Africa Quarterly Update 2016

Quarter Four, 2016

In August, FAA and CANSO hosted a seminar on “Effective Safety Oversight of ANSP Safety Management Systems”, attended by 81 participants from eight countries. The seminar discussed the roles and responsibilities of regulators and air navigation service providers; the overview of air traffic safety oversight responsibilities; and application strategies for concepts contained in the ICAO Safety Oversight Manual. Practical exercises provided the participating regulators and ANSPs with tools and strategies to improve the implementation of international standards.

The CANSO Africa Conference, hosted by Ghana CAA, in Accra, focused on key ATM issues in Africa and saw lively participation and debate from the 126 participants. There was much discussion on separating regulation from service provision with ANSPs providing useful case studies. Challenges identified included funding, splitting the assets, change management, and building trust between the separated entities. In the session on matching equipage with the Aviation System Block Upgrades, ANSPs were urged to prioritise in line with ICAO guidelines and implement new technologies such as space-based ADS-B. Another session looked at how sovereignty need not be a barrier to providing air traffic services across borders and called for greater collaboration between civil and military. Another panel shared experiences of implementing collaborative decision-making and highlighted the efficiencies made.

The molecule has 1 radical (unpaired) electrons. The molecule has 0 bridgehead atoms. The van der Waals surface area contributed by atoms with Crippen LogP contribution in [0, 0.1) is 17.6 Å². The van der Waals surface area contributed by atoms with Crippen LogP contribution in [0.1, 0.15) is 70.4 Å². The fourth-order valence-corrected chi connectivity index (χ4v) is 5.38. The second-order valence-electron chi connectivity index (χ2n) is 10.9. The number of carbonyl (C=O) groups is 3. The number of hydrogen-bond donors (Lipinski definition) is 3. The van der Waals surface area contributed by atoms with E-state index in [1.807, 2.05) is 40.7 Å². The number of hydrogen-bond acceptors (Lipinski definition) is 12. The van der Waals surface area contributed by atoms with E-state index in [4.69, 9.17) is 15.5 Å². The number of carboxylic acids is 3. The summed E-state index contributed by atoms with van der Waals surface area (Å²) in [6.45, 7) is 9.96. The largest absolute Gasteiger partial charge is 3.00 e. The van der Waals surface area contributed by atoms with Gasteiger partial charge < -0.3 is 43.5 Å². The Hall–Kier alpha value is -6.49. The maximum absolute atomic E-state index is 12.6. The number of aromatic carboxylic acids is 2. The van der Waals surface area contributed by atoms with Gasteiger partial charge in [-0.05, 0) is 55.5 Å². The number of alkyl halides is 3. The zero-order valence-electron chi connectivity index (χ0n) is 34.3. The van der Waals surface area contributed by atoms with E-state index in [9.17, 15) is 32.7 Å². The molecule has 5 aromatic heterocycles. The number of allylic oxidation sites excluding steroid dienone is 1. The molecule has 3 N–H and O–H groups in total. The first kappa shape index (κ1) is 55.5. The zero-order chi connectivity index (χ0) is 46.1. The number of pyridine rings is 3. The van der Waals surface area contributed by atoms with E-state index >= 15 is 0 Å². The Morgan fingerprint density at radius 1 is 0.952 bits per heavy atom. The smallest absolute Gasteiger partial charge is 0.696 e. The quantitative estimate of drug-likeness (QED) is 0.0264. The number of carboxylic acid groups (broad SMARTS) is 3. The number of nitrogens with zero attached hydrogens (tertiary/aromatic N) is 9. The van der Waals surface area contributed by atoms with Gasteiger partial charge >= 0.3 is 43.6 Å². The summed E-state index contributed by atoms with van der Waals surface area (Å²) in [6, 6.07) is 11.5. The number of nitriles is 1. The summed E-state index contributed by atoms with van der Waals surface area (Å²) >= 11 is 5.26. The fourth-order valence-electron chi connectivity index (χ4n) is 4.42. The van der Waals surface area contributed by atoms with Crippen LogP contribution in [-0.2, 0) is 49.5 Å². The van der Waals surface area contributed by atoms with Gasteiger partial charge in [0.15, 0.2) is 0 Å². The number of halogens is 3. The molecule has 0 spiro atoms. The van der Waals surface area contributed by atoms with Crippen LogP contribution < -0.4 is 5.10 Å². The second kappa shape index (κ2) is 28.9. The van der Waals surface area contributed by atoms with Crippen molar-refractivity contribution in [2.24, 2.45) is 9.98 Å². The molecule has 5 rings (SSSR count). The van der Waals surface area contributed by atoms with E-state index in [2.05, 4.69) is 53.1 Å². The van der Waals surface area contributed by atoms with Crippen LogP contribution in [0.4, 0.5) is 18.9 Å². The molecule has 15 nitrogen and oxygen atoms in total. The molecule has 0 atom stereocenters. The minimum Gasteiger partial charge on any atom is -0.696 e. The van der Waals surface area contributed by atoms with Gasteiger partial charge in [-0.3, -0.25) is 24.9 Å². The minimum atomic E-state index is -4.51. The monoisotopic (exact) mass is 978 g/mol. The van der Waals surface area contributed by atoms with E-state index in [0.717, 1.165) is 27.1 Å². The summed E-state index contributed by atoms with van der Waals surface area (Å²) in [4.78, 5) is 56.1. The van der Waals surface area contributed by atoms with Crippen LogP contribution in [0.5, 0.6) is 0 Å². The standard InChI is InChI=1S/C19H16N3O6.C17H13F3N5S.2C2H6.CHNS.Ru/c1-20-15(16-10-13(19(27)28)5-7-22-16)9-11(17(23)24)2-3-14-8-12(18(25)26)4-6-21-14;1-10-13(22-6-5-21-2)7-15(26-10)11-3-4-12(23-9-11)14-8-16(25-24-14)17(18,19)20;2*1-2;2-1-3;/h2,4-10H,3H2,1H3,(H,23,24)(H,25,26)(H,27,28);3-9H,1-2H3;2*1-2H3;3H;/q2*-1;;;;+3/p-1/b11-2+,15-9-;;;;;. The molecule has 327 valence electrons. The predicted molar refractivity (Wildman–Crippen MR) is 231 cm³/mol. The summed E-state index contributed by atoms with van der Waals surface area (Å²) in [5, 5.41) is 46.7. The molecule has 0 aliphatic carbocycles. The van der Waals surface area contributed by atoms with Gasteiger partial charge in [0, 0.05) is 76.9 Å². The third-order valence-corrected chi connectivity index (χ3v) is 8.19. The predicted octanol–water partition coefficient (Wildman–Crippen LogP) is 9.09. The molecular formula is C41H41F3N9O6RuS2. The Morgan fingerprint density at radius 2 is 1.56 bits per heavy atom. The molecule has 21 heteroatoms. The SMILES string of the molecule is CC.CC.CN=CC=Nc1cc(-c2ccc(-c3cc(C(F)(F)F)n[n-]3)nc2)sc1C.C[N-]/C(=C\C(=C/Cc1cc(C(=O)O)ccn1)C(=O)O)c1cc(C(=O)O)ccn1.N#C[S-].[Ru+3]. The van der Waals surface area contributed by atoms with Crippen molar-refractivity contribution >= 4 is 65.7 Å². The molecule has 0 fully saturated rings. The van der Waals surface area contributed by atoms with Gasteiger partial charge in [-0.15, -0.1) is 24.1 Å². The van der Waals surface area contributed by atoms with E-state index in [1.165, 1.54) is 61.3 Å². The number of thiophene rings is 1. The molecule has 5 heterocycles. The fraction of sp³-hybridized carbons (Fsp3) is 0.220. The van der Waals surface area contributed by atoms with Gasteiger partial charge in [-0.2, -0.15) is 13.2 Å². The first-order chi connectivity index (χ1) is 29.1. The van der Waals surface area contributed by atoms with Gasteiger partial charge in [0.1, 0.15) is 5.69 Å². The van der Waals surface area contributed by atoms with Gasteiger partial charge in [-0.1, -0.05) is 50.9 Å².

View photographs of the conference and the speaker presentations on the event page.

CANSO Members in Africa signed a declaration that commits ANSPs to form teams to conduct peer reviews of each other’s safety management systems. The initiative will enable participating ANSPs to standardise the elements of their safety management systems, thus facilitating enhanced data analysis, safety risk management and performance measurement, which are key enablers for higher overall levels of safety improvement. CANSO encourages all ANSPs to embrace this initiative and make Africa’s skies even safer.

In September, CANSO, in partnership with FAA, delivered a safety training programme to 92 delegates. The purpose was to improve the level of safety investigation and Just Culture in Africa. The topics discussed were: incident investigation, safety management system and Just Culture, Human factors of ATS incidents, documentation of investigation findings, listening techniques, and incident research, preparation and planning.

 

Quarter Three, 2016

For the first time, there are two CANSO Members from the Africa Region on the CANSO Executive Committee. At the CANSO AGM in June, Captain Gilbert Kibe of Kenya CAA was elected as Member at Large. The Executive Committee elected Thabani Mthiyane of ATNS as its Vice Chair.

The CANSO Africa CEO Committee (AFC3) confirmed the focus areas for the Africa Region with workshops planned for collaborative decision-making (CDM), implementing performance-based navigation (PBN), how to avoid missing flight plans, safety oversight and implementing safety management systems (SMS). AFC3 also agreed to organise an ATM inspectors’ workshop in partnership with FAA in Zambia on 22-26 August 2016. The aim of this workshop is to improve oversight and auditing in the ATM environment.